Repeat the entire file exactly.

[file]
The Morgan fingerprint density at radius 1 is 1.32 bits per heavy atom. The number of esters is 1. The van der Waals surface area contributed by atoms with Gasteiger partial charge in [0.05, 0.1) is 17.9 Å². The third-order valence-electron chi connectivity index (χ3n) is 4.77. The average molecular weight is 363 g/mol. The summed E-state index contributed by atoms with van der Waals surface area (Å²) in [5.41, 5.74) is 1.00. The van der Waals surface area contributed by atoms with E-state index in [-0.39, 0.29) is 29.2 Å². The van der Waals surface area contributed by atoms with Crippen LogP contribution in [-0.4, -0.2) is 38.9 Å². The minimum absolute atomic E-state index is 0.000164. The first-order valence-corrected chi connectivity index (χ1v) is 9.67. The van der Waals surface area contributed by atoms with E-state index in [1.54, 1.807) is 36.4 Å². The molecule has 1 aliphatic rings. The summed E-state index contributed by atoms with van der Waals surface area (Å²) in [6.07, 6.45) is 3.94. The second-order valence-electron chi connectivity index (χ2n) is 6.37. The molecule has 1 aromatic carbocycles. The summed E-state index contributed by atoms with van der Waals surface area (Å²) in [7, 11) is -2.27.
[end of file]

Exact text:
The Morgan fingerprint density at radius 1 is 1.32 bits per heavy atom. The number of esters is 1. The van der Waals surface area contributed by atoms with Gasteiger partial charge in [0.05, 0.1) is 17.9 Å². The third-order valence-electron chi connectivity index (χ3n) is 4.77. The average molecular weight is 363 g/mol. The summed E-state index contributed by atoms with van der Waals surface area (Å²) in [5.41, 5.74) is 1.00. The van der Waals surface area contributed by atoms with E-state index in [-0.39, 0.29) is 29.2 Å². The van der Waals surface area contributed by atoms with Crippen LogP contribution in [-0.4, -0.2) is 38.9 Å². The minimum absolute atomic E-state index is 0.000164. The first-order valence-corrected chi connectivity index (χ1v) is 9.67. The van der Waals surface area contributed by atoms with E-state index in [1.54, 1.807) is 36.4 Å². The molecule has 1 aliphatic rings. The summed E-state index contributed by atoms with van der Waals surface area (Å²) in [6.07, 6.45) is 3.94. The second-order valence-electron chi connectivity index (χ2n) is 6.37. The molecule has 1 aromatic carbocycles. The summed E-state index contributed by atoms with van der Waals surface area (Å²) in [7, 11) is -2.27.